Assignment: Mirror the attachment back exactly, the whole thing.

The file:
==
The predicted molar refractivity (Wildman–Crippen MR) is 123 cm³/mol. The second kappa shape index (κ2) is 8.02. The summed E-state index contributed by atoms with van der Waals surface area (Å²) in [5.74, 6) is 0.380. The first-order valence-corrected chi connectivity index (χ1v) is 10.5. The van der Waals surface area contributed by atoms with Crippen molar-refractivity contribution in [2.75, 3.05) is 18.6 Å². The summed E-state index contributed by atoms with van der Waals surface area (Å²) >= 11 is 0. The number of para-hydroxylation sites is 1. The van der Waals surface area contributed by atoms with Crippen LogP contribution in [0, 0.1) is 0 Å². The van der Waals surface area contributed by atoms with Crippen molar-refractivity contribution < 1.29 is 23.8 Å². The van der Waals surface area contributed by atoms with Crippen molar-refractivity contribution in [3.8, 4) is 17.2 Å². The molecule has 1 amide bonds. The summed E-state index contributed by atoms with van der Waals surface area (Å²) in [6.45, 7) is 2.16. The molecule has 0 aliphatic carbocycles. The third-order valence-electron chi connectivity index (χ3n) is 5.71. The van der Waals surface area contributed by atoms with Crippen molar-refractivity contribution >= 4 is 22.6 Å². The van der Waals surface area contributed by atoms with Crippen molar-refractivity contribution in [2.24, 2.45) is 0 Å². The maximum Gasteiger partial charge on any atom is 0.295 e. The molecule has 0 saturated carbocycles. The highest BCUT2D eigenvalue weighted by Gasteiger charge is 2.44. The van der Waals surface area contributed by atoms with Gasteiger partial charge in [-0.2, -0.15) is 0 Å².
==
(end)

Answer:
The predicted molar refractivity (Wildman–Crippen MR) is 123 cm³/mol. The second kappa shape index (κ2) is 8.02. The summed E-state index contributed by atoms with van der Waals surface area (Å²) in [5.74, 6) is 0.380. The first-order valence-corrected chi connectivity index (χ1v) is 10.5. The van der Waals surface area contributed by atoms with Crippen molar-refractivity contribution in [2.75, 3.05) is 18.6 Å². The summed E-state index contributed by atoms with van der Waals surface area (Å²) >= 11 is 0. The number of para-hydroxylation sites is 1. The van der Waals surface area contributed by atoms with Crippen LogP contribution in [0, 0.1) is 0 Å². The van der Waals surface area contributed by atoms with Crippen molar-refractivity contribution < 1.29 is 23.8 Å². The van der Waals surface area contributed by atoms with Crippen molar-refractivity contribution in [3.8, 4) is 17.2 Å². The molecule has 1 amide bonds. The summed E-state index contributed by atoms with van der Waals surface area (Å²) in [6.45, 7) is 2.16. The molecule has 0 aliphatic carbocycles. The third-order valence-electron chi connectivity index (χ3n) is 5.71. The van der Waals surface area contributed by atoms with Crippen molar-refractivity contribution >= 4 is 22.6 Å². The van der Waals surface area contributed by atoms with Crippen molar-refractivity contribution in [2.24, 2.45) is 0 Å². The maximum Gasteiger partial charge on any atom is 0.295 e. The molecule has 0 saturated carbocycles. The highest BCUT2D eigenvalue weighted by Gasteiger charge is 2.44. The van der Waals surface area contributed by atoms with Gasteiger partial charge in [-0.2, -0.15) is 0 Å².